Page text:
January 9 set for northern troops to quit S. Sudan

4 Jan 2008 (Reuters)

Sudanese officials have set a January 9 deadline for northern armed forces to quit the semi-autonomous south after they missed a third redeployment deadline on Monday, southern official Elias Waya said.

Sudan's northern forces missed the December 31 deadline following on-off fighting last month between former southern rebels and northern militia forces in the country's north-south boundary area and months of political wrangling.

"Now, it is before January 9," Waya, both a major general in the former rebel southern army and a member of a joint north-south defence body, said on Friday.

"All the time they agree, but when the time comes they will give excuses."

The redeployment is part of a 2005 peace agreement that ended over two decades of north-south Sudanese civil war in which 2 million people died and 4 million were displaced in a conflict fought over ideology and ethnicity, and fuelled by oil.

The former southern rebel movement that now controls the south Sudan government pulled its ministers out of a national coalition government in October, saying Khartoum was failing to implement measures of the 2005 deal that ended Africa's longest civil war.

One major complaint was the failure of northern troops to quit the south by an initial July 9 redeployment date. Crisis talks between the two sides first set a new deadline for December 15. Further talks moved the date to the end of 2007.

Southern officials accuse northern forces of remaining in southern oil areas to retain control of Sudan's main export. Khartoum has said it has only 3,600 troops in the south, while south Sudan President Salva Kiir has put the figure at 17,000.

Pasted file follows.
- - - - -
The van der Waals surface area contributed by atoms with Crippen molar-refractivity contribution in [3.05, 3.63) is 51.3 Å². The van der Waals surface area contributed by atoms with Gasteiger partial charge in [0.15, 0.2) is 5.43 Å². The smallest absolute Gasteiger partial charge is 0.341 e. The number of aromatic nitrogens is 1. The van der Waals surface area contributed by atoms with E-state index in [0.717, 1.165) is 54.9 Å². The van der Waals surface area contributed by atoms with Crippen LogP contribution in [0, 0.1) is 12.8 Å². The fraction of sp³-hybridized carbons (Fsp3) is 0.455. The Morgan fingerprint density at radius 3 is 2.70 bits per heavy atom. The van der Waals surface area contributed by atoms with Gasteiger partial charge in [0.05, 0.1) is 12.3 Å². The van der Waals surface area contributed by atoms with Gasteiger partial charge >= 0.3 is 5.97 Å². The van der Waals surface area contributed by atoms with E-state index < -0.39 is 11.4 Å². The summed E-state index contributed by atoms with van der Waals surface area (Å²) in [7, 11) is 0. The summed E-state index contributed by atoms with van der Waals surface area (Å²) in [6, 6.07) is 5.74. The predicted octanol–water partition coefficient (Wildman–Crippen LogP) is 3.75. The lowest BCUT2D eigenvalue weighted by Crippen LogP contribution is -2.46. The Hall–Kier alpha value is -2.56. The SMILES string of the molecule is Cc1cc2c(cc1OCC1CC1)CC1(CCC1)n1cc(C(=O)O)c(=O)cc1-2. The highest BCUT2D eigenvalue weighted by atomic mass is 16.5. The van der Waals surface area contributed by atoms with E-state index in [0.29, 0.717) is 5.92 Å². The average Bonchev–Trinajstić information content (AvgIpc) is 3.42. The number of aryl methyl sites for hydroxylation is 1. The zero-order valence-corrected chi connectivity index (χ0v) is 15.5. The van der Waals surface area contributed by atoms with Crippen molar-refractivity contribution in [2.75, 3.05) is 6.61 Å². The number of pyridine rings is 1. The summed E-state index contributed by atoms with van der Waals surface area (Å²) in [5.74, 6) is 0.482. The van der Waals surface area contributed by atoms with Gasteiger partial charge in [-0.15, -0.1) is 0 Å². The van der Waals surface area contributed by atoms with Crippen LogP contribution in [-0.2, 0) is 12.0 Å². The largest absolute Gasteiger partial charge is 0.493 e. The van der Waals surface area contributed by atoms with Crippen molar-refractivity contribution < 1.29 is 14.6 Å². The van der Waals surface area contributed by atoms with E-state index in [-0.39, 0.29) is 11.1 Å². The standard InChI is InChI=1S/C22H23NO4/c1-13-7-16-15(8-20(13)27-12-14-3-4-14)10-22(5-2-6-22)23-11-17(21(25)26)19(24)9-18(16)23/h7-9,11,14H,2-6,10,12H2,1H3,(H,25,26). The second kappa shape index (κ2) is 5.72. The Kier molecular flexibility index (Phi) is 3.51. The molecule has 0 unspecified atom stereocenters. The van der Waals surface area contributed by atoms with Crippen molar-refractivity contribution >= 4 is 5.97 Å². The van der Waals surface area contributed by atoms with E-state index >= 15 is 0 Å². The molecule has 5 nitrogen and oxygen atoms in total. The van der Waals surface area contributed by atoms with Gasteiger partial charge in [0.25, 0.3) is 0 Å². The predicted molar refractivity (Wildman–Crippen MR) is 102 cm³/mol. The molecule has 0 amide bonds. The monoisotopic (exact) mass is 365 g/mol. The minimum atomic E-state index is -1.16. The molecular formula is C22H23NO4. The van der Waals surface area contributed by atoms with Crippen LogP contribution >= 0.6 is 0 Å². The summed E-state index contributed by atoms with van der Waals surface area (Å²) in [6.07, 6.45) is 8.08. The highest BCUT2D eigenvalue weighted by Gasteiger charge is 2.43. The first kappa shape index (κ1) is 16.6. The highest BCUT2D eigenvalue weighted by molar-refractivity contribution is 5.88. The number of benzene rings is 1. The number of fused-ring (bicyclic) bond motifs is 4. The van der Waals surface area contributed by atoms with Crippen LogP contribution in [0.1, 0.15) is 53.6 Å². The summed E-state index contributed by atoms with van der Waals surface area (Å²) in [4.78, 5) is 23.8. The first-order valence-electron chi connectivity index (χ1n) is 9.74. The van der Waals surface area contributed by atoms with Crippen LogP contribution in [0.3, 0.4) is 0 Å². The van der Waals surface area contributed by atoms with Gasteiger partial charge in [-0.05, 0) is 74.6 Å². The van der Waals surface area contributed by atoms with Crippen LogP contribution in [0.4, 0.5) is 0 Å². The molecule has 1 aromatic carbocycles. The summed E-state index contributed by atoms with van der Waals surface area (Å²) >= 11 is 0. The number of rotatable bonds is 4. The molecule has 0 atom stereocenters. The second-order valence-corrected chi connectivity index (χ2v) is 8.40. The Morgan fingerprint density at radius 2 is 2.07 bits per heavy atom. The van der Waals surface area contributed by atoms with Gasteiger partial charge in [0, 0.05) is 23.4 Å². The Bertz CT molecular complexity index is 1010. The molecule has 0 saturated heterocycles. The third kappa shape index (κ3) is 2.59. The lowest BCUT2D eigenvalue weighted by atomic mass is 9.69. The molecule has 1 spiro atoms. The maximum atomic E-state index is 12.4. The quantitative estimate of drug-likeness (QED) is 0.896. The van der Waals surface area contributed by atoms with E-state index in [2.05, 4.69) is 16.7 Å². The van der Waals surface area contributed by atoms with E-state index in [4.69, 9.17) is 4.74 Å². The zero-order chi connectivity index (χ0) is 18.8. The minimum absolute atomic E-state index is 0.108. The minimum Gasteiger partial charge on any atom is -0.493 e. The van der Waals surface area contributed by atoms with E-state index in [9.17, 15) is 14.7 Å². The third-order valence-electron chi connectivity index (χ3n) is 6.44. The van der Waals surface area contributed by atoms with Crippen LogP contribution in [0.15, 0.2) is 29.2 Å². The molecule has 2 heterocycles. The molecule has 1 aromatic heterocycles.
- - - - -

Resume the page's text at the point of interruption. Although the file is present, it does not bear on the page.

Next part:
A Sudanese army spokesman was not immediately available for comment.

Waya told Reuters on Thursday that northern army officials had earlier said transport problems caused the missed deadline but were now citing the lack of special integrated units of northern and southern soldiers in the oil areas.

Under the peace deal, the joint units are to patrol the area's that produce Sudan's vital 500,000 barrels of crude oil a day.

"(Their) transport and equipment are really very weak," Waya said, adding that was why the units had not reached the oil areas earlier.

He said the U.N. mission in Sudan has agreed to airlift three battalions from three parts of the south into oil areas, which would leave some 10,000 joint units concentrated in the south's two main oil states.

"These are enough. There is no security threat in the area," Waya said, adding that the integrated soldiers are only responsible for "outer circle" security, with state police and security guarding actual machinery and wells.

Fighting between northern militias and the former rebel Sudan People's Liberation Army on the border killed dozens of people in late December, although the situation has since calmed.



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